At least two patients have died after their LifeVest wearable defibrillators failed to activate. The issue seems to be an electrical problem. The U.S. Food and Drug Administration began issuing warnings about the LifeVest in January 2018, and now the manufacturer Zoll Medical Corporation has issued a voluntary recall. It is also deploying a software update to address the problem.
According to both the FDA and Zoll, the defect only affects a small percentage of the vests on the market. Users should pay attention if their vests display the warning, “Call for service – Message Code 102.” This indicates that product service is required immediately because the vest might not activate during a heart attack.
Tragically, Zoll says that the first person who died after their LifeVest failed did not heed the call for service. The “Call for service – Message Code 102” warning had apparently appeared on the deceased’s vest for 10 consecutive days, but the person did not call for service. Since that time, Zoll has been providing every LifeVest patient with training to heed such warnings and call for help immediately.
Yet that training didn’t prevent a second death, which occurred after the voluntary recall but before the software update was deployed.
Why not ‘Danger: Call for Service Immediately’?
A reasonable person might ask if the message “Call for service – Message Code 102” was sufficient to warn patients of a potentially life-threatening defect in the device or its software. Even with patient training, the message might strike people as insufficiently urgent or specific.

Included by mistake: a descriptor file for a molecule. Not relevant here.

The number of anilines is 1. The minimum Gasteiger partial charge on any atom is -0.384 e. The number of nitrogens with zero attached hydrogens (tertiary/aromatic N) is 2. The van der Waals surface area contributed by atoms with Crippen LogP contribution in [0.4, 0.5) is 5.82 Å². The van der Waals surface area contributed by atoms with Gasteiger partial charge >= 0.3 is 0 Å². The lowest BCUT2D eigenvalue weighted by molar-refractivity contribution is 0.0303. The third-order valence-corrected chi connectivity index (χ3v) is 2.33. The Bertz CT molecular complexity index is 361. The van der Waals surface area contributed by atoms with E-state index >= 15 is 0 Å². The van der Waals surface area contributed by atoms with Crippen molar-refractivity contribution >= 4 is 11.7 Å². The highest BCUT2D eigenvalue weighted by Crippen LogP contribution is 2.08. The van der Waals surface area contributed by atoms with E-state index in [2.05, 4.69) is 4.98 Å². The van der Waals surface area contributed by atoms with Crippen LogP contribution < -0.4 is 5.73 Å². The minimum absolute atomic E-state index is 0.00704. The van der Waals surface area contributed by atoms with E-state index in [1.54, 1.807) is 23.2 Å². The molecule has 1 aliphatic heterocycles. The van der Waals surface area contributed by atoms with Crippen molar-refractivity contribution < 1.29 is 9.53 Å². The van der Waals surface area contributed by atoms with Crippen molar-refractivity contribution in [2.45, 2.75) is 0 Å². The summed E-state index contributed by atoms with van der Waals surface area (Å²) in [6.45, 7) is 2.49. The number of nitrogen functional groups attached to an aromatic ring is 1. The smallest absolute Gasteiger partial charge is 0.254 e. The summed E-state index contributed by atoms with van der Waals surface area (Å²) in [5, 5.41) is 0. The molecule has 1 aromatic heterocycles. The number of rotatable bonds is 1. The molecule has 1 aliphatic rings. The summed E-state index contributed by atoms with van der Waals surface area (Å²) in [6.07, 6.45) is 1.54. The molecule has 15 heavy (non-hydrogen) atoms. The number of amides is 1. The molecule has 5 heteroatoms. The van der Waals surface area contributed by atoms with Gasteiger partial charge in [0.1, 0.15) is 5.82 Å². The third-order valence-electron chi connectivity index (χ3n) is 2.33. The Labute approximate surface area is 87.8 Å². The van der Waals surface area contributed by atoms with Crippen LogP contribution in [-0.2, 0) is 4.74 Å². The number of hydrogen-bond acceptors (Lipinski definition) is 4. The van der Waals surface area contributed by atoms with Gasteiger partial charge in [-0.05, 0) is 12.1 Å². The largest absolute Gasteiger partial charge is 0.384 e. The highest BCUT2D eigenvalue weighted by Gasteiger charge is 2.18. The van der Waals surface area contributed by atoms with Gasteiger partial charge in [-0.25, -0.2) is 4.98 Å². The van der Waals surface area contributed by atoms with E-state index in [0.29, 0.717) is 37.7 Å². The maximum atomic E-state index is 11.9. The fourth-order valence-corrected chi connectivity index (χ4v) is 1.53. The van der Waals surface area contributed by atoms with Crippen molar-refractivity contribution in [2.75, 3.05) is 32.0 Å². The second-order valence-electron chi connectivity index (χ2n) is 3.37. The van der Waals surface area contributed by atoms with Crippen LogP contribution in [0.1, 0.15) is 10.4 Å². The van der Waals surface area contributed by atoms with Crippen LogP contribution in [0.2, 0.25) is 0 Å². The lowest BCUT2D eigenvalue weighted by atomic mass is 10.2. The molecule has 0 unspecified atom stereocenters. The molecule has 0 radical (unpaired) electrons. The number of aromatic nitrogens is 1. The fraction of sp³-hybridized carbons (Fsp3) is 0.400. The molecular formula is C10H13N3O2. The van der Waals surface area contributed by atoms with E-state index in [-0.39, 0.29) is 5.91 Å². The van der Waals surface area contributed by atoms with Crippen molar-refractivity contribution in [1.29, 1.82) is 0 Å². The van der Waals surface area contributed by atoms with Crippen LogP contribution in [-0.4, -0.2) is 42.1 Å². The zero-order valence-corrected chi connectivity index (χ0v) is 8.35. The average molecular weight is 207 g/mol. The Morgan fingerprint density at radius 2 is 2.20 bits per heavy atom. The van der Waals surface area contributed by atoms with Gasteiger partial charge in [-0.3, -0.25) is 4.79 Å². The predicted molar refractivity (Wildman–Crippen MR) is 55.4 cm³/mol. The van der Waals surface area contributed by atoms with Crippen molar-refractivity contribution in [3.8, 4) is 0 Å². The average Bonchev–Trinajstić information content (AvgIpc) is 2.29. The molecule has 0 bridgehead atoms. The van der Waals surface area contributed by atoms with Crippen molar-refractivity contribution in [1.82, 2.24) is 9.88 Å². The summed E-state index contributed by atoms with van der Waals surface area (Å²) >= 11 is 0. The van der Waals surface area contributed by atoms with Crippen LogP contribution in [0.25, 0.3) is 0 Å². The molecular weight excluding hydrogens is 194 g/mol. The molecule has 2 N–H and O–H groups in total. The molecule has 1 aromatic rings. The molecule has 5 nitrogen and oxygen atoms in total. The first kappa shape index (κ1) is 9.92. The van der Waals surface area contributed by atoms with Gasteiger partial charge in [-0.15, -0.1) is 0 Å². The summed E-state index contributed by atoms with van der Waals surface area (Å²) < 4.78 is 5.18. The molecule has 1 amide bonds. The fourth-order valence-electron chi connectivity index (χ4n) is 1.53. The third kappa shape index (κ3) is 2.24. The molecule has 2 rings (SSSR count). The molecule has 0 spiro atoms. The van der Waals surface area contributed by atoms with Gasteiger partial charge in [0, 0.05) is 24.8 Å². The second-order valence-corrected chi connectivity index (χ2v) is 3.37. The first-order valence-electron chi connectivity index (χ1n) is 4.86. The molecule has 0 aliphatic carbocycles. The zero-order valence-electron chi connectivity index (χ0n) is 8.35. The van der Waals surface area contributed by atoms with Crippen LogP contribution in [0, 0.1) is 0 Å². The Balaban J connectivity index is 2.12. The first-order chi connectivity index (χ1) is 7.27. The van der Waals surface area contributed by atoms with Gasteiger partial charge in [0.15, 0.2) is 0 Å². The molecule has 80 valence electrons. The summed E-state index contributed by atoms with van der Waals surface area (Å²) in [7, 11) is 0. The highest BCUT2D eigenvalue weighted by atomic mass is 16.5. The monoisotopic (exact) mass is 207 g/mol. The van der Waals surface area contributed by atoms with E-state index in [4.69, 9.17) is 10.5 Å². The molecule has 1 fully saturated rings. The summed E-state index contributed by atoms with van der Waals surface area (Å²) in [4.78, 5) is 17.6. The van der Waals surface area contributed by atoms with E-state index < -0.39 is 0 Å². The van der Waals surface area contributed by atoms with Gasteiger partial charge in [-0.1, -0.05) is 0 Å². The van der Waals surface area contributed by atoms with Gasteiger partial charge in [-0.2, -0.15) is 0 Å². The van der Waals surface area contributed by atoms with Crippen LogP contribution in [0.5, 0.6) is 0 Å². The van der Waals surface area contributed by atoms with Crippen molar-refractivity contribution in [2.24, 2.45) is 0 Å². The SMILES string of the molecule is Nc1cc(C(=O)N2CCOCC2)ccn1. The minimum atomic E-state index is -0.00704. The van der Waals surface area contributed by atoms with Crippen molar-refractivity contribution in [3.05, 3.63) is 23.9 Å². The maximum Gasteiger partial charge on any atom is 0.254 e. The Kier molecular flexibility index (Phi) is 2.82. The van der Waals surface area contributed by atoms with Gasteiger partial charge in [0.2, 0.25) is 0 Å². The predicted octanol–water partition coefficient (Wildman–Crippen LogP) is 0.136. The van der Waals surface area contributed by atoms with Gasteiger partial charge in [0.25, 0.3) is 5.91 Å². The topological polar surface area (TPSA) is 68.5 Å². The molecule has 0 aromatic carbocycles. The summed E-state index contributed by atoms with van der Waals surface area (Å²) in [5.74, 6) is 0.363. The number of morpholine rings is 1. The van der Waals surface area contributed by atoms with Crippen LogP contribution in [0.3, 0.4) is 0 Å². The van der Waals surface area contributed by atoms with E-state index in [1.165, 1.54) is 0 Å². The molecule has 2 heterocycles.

Other problems with the LifeVest
According to reports, the two deaths from LifeVests that failed to activate during heart attacks are not the only issues being reported. However, the company is reportedly facing at least two wrongful death lawsuits in connection with failing vests.
The FDA also received a number of complaints about LIfeVests that activated when there was no heart attack. In one case, an 11-year-old girl allegedly received multiple false alarms and has suffered burns as a result.
Finally, questions have been raised about whether the LifeVest is actually effective at preventing deaths from heart attacks. A 2018 study found that the use of defibrillating vests by patients who had previously suffered a heart attack did reduce their overall death rate, but strangely it did not reduce the number of deaths from heart attacks.
If you have been injured or a loved one has lost their life while using a Zoll LifeVest, you may have legal recourse. Contact an attorney with experience in medical device liability cases.